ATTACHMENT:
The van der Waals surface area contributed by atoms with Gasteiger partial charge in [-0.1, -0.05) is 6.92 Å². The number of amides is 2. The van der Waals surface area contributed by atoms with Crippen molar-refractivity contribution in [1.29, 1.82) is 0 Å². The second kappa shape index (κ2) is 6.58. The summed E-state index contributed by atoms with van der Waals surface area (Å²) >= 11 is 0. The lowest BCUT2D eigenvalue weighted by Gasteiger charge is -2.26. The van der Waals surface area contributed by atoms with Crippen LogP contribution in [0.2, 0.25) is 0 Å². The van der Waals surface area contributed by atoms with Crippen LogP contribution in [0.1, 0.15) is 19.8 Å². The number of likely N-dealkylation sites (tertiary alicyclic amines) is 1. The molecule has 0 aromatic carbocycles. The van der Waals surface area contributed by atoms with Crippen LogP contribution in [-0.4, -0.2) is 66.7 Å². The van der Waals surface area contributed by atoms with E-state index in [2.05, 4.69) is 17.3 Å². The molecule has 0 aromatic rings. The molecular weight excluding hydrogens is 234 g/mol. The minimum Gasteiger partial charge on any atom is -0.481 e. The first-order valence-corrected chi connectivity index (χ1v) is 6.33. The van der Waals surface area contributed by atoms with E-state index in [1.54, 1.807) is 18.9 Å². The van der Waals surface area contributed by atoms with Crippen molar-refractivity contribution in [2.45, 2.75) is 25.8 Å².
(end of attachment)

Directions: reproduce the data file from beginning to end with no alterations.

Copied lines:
The van der Waals surface area contributed by atoms with Gasteiger partial charge in [-0.1, -0.05) is 6.92 Å². The number of amides is 2. The van der Waals surface area contributed by atoms with Crippen molar-refractivity contribution in [1.29, 1.82) is 0 Å². The second kappa shape index (κ2) is 6.58. The summed E-state index contributed by atoms with van der Waals surface area (Å²) >= 11 is 0. The lowest BCUT2D eigenvalue weighted by Gasteiger charge is -2.26. The van der Waals surface area contributed by atoms with Crippen LogP contribution in [0.2, 0.25) is 0 Å². The van der Waals surface area contributed by atoms with Crippen LogP contribution in [0.1, 0.15) is 19.8 Å². The number of likely N-dealkylation sites (tertiary alicyclic amines) is 1. The molecule has 0 aromatic carbocycles. The van der Waals surface area contributed by atoms with Crippen LogP contribution in [-0.4, -0.2) is 66.7 Å². The van der Waals surface area contributed by atoms with E-state index in [2.05, 4.69) is 17.3 Å². The molecule has 0 aromatic rings. The molecular weight excluding hydrogens is 234 g/mol. The minimum Gasteiger partial charge on any atom is -0.481 e. The first-order valence-corrected chi connectivity index (χ1v) is 6.33. The van der Waals surface area contributed by atoms with E-state index in [1.54, 1.807) is 18.9 Å². The van der Waals surface area contributed by atoms with Crippen molar-refractivity contribution in [2.45, 2.75) is 25.8 Å².